- Fun Personified: He likes to have fun and tea parties with his best friend.
- Heterosexual Life-Partners: With the March Hare.
- Ink-Suit Actor: He looks so much like Ed Wynn there.
- Large Ham: He and the March Hare really like Chewing the Scenery.
- The Mad Hatter: Of course.
- Maniac Tongue: Since he is crazy, this is no surprise.
- Mood-Swinger: Being the nut job he is, nearly everything Alice says brings a completely opposing reaction.
- Nice Hat: Wouldn't be the Mad Hatter without it.
- Real After All: In the Lux Radio Theatre production, he and the March Hare are heard commenting about Alice's recollection of her adventures to her sister, all the while still drinking tea.
- Reality Warper: Not to the same extent as the Cheshire Cat, but he still qualifies.
- Speech Impediment: He's got quite the lisp on him but then again Ed Wynn was known for doing this. Ed Wynn had a lisp when he spoke naturally, but it was generally a minor one. He exaggerated it to comic proportions for this and other roles.
- Those Two Guys: With the March Hare.
- Trademark Favorite Food: Or rather, favorite drink: tea!
Voiced by: Jerry Colonna (Alice in Wonderland), Maurice LaMarche (Current) The Mad Hatter's equally kooky best friend.
Voiced in French by: Claude Rollet (1974)
Voiced in Polish by: Wiesław Gołas
Voiced in Latin American Spanish by': Roberto Espriú
- Cloudcuckoolander: When it comes to Insane Troll Logic, he's just as bad as the Mad Hatter.
- Comically Cross-Eyed: His eyes are seldom straight.
- Fully Dressed Cartoon Animal: Due to being a humanized Funny Animal.
- Fun Personified: He likes to have fun and tea parties with his best friend.
- Hair-Raising Hare: Downplayed, but he's a bit more aggressive than the Hatter.
- Heterosexual Life-Partners: With the Hatter.
- Ink-Suit Actor: Less noticeable than with the Hatter, but he has Jerry Colonna's wide, staring eyes and expressive eyebrows.
- Keet: He's portrayed as being more manic than the Hatter.
- Large Ham: He and the Mad Hatter really like Chewing the Scenery.
- Maniac Tongue: Since he is insane, no surprise.
- Mood-Swinger: Shared with the Mad Hatter.
- Motor Mouth: He speaks very quickly, though it's hard to understand him.
- Percussive Maintenance: Seems to be the way he solves most of his problems.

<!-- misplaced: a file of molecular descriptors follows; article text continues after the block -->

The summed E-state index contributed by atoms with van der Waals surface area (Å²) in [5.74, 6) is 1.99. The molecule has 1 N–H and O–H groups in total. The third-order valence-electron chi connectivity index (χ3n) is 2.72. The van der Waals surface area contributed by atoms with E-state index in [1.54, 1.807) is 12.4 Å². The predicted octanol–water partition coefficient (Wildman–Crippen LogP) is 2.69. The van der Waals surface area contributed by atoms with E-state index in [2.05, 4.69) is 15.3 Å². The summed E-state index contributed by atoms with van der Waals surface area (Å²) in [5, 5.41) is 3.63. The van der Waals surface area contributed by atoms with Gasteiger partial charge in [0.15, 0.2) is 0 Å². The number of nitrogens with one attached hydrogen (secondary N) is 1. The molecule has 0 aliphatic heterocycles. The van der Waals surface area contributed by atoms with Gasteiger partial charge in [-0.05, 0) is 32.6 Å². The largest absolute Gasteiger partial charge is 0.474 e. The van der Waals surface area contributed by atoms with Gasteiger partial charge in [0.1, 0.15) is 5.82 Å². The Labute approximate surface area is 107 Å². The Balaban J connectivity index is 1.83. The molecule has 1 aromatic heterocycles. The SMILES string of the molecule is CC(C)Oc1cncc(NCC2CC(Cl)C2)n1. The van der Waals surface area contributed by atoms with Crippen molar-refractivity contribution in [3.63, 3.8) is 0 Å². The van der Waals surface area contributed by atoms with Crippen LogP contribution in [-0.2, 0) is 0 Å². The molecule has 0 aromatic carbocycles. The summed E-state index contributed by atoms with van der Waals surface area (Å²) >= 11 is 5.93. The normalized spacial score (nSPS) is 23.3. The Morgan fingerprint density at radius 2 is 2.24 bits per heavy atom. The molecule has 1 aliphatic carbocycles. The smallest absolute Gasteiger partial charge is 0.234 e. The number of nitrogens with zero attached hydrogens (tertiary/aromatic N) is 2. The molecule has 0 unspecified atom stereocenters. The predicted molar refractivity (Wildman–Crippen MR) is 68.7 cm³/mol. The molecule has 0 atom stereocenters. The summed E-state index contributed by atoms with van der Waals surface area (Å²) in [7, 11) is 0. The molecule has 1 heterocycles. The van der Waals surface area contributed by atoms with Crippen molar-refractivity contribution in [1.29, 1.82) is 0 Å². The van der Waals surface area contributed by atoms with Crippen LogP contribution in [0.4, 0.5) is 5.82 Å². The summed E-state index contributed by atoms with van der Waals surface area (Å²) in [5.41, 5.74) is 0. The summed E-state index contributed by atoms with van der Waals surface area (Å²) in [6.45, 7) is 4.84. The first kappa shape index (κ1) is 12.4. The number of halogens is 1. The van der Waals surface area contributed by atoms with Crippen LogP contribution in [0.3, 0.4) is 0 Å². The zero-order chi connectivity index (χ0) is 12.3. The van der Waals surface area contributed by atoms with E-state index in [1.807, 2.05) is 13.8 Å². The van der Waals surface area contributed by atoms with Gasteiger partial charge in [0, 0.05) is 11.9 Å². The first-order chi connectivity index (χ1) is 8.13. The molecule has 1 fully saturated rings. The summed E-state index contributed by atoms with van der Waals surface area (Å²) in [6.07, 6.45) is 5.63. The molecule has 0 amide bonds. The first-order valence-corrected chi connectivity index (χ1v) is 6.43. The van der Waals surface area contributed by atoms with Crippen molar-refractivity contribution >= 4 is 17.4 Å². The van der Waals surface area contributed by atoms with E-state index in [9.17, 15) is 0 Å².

- Real After All: In the Lux Radio Theatre production, he and the Mad Hatter are heard commenting about Alice's recollection of her adventures to her sister, all the while still drinking tea.
- Those Two Guys: With the Mad Hatter.
- Trademark Favorite Food: He enjoys tea just as much as the Mad Hatter.
Voiced by: Jimmy MacDonald A friend of the Mad Hatter and the March Hare who lives in a teapot.
Voiced in French by: Lisette Lemercier (1974)
Voiced in Polish by: Zofia Raciborska
Voiced in Latin American Spanish by: Edmundo Santos
- Cloudcuckoolander: He only talks to say random things or freak out about cats.
- Composite Character: He gets his fear of cats from the Mouse who appeared at the beginning of the book.
- Fully Dressed Cartoon Animal: Wears a purple vest.
- Heavy Sleeper: Like in the book, he is sleepy and lazy.
- Trauma Button: Cats, to the point where even hearing the word "cat" causes him to panic.
- Why Did It Have to Be Snakes?: He panics at the mention of the word "cat".
Giant, sentient playing cards under the Queen of Hearts' rule.
Voiced by: Verna Felton (Alice in Wonderland), Tress MacNeille (1983-2005), April Winchell (2005-current) The main antagonist, she is the despotic ruler of Wonderland.
Voiced in French by: Germaine Karjean (1951), Paule Emanuele (1974)
Voiced in Polish by: Hanna Skarżanka
Voiced in Latin American Spanish by: Gloria Iturbe
- Adaptational Villainy: In the book, the King pardons anyone that she sentences to death, so no one is actually harmed by her.
- Adipose Rex: The fat Queen of Hearts is a female example.
- Ax-Crazy: Very much so.
- Berserk Button: Practically everything for the Queen of Hearts. And she enjoys it.
- "OFF WITH HIS/HER/THEIR HEAD(S)!"
- She has a tendency to remind people that "ALL WAYS ARE MY WAYS!"
- The Caligula: An Ax-Crazy ruler whose answer to everything is a beheading.
- Composite Character: Of the Queen of Hearts and the Red Queen from Lewis Carrol's books. She also has some qualities that are similar to the Duchess.
- Dirty Coward: When Alice turns into a giant during the trial, she is the most scared.
- The Dreaded: Everyone is terrified of her and her reactions, except maybe the March Hare (who has no problem screaming in her face) and the Cheshire Cat.
- Evil Is Hammy: If her Catchphrase wasn't evidence enough.
- Fat Bitch: As Alice puts it, a "fat, pompous, bad tempered old tyrant".